In this flow, all things are possible. The rise and fall are eternal. “The only constant is change and subsequent transformation.” It is absolutely immaterial as to how you name this endless process/cycle of creation and destruction.
A Christian can embrace the hope that we do not have to allow our lives to be dominated by lust, ignorance, craving, violence and anger. There is an alternative lifestyle of WISDOM and COMPASSION, but it demands a transformation of our fundamental assumptions about ourselves and our world, worldviews, a change of behavior, and a practice of mental discipline leading to a wisdom that cannot be defined or measured. The traditional Buddhist virtues of the Brahma-viharas ( i.e.Four divine abodes and they are loving-kindness, compassion, empathetic joy, equanimity) the dwelling places of the Buddha, resonate deeply with Christian values. World greatly appreciate the Buddhist teachings on loving-kindness, compassion, sharing, appreciative joy, and equanimity as well as the application of these virtues to contemporary life. These are all values that Christiansand Buddhists can cherish together.
The Buddha finds the absolute freedom of Nirvana ((in Buddhism) a transcendent state in which there is neither suffering, desire, nor sense of self, It represents the final goal of Buddhism.) where one is “profound, immeasurable, unfathomable” (MN 72.20). The apostle Paul writes of the peace of God that surpasses all understanding, and John of the Cross tells us that atop Mount Carmel, in the state of union with God, there is an experience of freedom, compassion, and truth that no formula can define (Collected Works of St. John of the Cross, trans. Kieran Kavanaugh and Otilio Rodriguez [ICS Publications, 1991], 111). Each tradition insists that only those who have experienced can speak; no verbal formulation could contain the content of either experience, let alone univocally define the relationship between them. The voices of Shakyamuni Siddhartha Gautama ‘Buddha’ and Jesus Christ are clearly not the same, but their overtones and undercurrents and core messageperfectly resonate, complement, support and defend each other.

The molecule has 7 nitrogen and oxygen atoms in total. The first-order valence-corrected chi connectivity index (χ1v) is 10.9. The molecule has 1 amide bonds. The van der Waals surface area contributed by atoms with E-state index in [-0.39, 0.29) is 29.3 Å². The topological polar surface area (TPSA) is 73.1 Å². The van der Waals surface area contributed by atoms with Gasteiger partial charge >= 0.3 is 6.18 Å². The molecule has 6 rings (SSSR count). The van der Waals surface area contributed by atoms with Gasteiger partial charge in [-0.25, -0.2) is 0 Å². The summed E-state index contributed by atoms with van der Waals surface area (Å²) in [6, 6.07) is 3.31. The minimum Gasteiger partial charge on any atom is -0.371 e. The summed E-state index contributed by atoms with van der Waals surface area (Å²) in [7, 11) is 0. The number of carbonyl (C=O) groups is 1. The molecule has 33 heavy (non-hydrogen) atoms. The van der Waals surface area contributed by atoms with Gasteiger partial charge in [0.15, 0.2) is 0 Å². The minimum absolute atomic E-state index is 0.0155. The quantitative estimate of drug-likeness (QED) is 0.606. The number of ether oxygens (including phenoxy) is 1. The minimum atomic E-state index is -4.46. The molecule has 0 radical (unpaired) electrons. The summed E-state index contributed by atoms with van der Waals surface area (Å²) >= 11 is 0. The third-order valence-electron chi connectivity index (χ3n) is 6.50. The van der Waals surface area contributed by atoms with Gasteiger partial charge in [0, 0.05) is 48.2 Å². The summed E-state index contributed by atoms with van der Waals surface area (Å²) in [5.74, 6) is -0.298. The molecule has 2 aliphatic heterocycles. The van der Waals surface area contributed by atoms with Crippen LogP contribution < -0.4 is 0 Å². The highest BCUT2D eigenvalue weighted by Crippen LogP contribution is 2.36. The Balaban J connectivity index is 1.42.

The Paths given by the ‘Two Flames of Wisdom’ directs us not to the outward illusion but to the inner reality. Kenosis and Sunyata are mere words. True liberation, true bliss, true grace lies in the ‘experience of ultimate truth’ that both the Jesus and Buddha spoke of.
Jesus said “the Kingdom is Within You”.How many of us tried to understand the true meaning of ‘inner kingdom’? Have we discovered that Kingdom? Or have we lost our way somewhere in the kaleidoscopic tesseract of the world-that arises and perishes every nano-second? At the end, everything that has been created must perish and returnto the non-source and non-origin-for the beginning of non-beginning. Let us learn to see TRUE as TRUE and UNTRUE as UNTRUE, this knowledge alone will take us to the subtle, ultimate reality, where ‘emptiness’-the non-nothingness, non-selfnature of physical reality prevails.
(Much gratitude to all the people who freely provided Online and Offline sources; and also the Authors of those sources who were instrumental in developing this article)
The writer is Asst. Professor, Dept of Political Science, Tetso College, Dimapur, NL